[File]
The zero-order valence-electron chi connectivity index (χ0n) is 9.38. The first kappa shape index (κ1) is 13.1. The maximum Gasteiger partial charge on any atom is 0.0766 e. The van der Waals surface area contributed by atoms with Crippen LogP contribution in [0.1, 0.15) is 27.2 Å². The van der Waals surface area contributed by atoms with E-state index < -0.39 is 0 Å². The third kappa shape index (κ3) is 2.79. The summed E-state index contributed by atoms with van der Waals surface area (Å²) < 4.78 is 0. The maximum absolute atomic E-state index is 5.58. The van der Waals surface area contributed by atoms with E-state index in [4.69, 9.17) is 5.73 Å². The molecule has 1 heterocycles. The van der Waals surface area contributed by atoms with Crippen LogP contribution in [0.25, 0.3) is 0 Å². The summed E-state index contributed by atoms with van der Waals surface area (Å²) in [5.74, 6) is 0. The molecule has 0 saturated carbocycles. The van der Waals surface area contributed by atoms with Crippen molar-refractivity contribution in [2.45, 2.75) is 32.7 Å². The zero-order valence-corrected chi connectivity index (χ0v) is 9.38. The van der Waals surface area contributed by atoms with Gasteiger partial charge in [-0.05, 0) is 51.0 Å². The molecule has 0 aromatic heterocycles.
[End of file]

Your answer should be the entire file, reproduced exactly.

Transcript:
The zero-order valence-electron chi connectivity index (χ0n) is 9.38. The first kappa shape index (κ1) is 13.1. The maximum Gasteiger partial charge on any atom is 0.0766 e. The van der Waals surface area contributed by atoms with Crippen LogP contribution in [0.1, 0.15) is 27.2 Å². The van der Waals surface area contributed by atoms with E-state index < -0.39 is 0 Å². The third kappa shape index (κ3) is 2.79. The summed E-state index contributed by atoms with van der Waals surface area (Å²) < 4.78 is 0. The maximum absolute atomic E-state index is 5.58. The van der Waals surface area contributed by atoms with E-state index in [4.69, 9.17) is 5.73 Å². The molecule has 1 heterocycles. The van der Waals surface area contributed by atoms with Crippen LogP contribution in [0.25, 0.3) is 0 Å². The summed E-state index contributed by atoms with van der Waals surface area (Å²) in [5.74, 6) is 0. The molecule has 0 saturated carbocycles. The van der Waals surface area contributed by atoms with Crippen molar-refractivity contribution in [2.45, 2.75) is 32.7 Å². The zero-order valence-corrected chi connectivity index (χ0v) is 9.38. The van der Waals surface area contributed by atoms with Gasteiger partial charge in [-0.05, 0) is 51.0 Å². The molecule has 0 aromatic heterocycles.